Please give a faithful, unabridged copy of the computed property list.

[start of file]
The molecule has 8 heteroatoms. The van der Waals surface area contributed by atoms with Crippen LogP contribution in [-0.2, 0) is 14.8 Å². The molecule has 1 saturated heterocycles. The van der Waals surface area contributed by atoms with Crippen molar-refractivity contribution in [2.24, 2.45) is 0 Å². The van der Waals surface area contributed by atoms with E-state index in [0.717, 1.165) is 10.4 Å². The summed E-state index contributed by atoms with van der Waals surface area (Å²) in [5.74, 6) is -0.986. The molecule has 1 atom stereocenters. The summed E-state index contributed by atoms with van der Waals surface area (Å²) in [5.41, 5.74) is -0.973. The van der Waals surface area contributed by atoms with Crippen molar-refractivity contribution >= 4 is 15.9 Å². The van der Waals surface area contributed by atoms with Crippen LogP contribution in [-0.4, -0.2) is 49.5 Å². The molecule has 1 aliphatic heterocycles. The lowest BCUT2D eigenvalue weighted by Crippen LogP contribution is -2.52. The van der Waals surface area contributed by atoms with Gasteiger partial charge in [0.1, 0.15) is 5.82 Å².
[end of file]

The molecule has 8 heteroatoms. The van der Waals surface area contributed by atoms with Crippen LogP contribution in [-0.2, 0) is 14.8 Å². The molecule has 1 saturated heterocycles. The van der Waals surface area contributed by atoms with Crippen molar-refractivity contribution in [2.24, 2.45) is 0 Å². The van der Waals surface area contributed by atoms with E-state index in [0.717, 1.165) is 10.4 Å². The summed E-state index contributed by atoms with van der Waals surface area (Å²) in [5.74, 6) is -0.986. The molecule has 1 atom stereocenters. The summed E-state index contributed by atoms with van der Waals surface area (Å²) in [5.41, 5.74) is -0.973. The van der Waals surface area contributed by atoms with Crippen molar-refractivity contribution >= 4 is 15.9 Å². The van der Waals surface area contributed by atoms with Crippen LogP contribution in [-0.4, -0.2) is 49.5 Å². The molecule has 1 aliphatic heterocycles. The lowest BCUT2D eigenvalue weighted by Crippen LogP contribution is -2.52. The van der Waals surface area contributed by atoms with Gasteiger partial charge in [0.1, 0.15) is 5.82 Å².